Good pain physicians are dying. Recently, Dr. Todd Graham was shot dead in a parking lot over refusing to prescribe opioids to a man’s wife. Physicians who care deeply and try to do the right thing are being murdered for not prescribing opioids.
I prescribe very few opioids in my chronic pain practice. I do so in a judicious and safe manner for my patients. I have excellent training, and I care deeply about the health and welfare of each and every one of my patients.
Why is it that I as a double board certified pain physician have to consider whether or not I should have a firearm in my office to protect myself or my staff? Should I carry one at home in the event someone tries to find me or my children? It is easy to think, “Wow, this lady needs some Zoloft and a few counseling sessions.”
I’m here to tell you that I do not know any pain physicians who have not been threatened in one way or another over the prescribing or not prescribing of opioid medications.
“Well, I will have to turn to heroin.”
“If you don’t fill my prescription I will find you … ”
And even, “You … are … done.”
It’s unnerving, to say the least. I had a mentor in fellowship who was stalked over opioids. The man followed her for six months. Sat outside her house. Followed her to work. Watched as she picked up her daughter from school. This is a real and serious concern for the practicing pain physicians in this country. Where is the happy medium here? Where is the patient responsibility? What is wrong with our society that this is becoming the norm?
But it doesn’t end there. I worry about the ramifications of prescribing opioids. I worry about a 2 a.m. phone call from the authorities saying that my name is on the bottle. I worry about the DEA showing up in my office unannounced.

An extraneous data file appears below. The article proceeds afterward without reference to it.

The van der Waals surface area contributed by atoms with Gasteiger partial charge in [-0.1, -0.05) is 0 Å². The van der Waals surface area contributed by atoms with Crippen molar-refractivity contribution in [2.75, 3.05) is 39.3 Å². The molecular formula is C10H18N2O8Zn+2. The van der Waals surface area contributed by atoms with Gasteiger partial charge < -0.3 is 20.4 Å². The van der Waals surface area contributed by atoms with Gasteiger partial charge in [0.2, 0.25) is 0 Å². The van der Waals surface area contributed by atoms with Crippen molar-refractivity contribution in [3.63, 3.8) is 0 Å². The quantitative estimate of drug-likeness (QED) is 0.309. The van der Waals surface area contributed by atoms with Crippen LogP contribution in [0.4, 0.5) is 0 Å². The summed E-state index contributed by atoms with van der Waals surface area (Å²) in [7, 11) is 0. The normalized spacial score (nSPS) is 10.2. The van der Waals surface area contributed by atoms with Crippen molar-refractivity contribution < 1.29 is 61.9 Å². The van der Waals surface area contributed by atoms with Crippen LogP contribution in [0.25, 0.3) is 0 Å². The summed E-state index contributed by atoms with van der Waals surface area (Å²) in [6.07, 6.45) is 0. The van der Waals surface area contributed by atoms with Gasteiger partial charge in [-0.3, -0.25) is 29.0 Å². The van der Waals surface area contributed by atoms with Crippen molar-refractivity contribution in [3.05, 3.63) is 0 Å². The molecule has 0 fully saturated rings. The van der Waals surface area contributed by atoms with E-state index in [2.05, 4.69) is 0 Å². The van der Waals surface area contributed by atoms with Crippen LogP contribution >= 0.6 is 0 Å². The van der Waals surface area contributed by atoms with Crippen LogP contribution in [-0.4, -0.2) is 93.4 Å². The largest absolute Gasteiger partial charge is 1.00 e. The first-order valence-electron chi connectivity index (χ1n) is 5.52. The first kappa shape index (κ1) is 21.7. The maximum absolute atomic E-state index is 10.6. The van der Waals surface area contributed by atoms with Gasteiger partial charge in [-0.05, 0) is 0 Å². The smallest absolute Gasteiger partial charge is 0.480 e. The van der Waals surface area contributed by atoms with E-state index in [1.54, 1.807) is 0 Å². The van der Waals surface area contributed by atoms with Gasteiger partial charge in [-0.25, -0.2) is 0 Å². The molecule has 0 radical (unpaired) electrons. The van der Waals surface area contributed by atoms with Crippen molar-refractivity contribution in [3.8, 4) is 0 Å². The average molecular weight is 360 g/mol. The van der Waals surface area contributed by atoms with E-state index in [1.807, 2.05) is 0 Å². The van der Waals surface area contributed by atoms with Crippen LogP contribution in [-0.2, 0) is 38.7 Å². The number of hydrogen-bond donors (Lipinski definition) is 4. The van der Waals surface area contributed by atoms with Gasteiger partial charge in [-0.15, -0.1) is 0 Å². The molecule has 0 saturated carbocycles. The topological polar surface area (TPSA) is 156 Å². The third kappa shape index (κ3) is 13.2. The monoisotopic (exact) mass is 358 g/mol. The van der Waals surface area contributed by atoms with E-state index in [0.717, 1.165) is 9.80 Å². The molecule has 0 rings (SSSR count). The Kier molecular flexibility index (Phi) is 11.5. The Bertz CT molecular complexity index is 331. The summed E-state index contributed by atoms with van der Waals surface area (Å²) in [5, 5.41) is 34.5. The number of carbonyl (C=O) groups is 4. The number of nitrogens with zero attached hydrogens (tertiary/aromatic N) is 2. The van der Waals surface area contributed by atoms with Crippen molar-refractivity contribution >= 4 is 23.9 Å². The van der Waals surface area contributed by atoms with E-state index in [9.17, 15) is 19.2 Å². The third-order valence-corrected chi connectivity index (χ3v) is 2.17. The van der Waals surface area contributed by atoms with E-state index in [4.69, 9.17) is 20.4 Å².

I would like to suggest that the root of this opioid epidemic lies far deeper than “physicians overprescribing.” The problem is that we are now a society of adults who have no coping skills. No ability to deal with the curves that life throws us. Everyone is looking for a quick fix. We have taught our children that they should never have to feel any sort of discomfort whether emotional or physical.
When pain or suffering occurs, there is a quick fix for it, and it is the responsibility of someone else to provide that fix. Opioids certainly treat physical pain, but they simultaneously provide a temporary solution for things like emotional pain, sadness, and anxiety. The reward system inherent in our neurological setup provides the anxious and depressed patient a temporary euphoria when taking the drug.
I would argue that a large portion of what we are truly treating with chronic opioid therapy is psychological. Suffering is a part of life. Until we as a society learn how to be present with negative emotions and to effectively deal with and process the things life brings our way we cannot and will not solve this crisis. Sure, we may prescribe fewer opioids, but people will turn to other substances, good physicians will continue to be murdered, and I and my colleagues will continue to look over our shoulders.
Jessica Jameson is an interventional pain physician.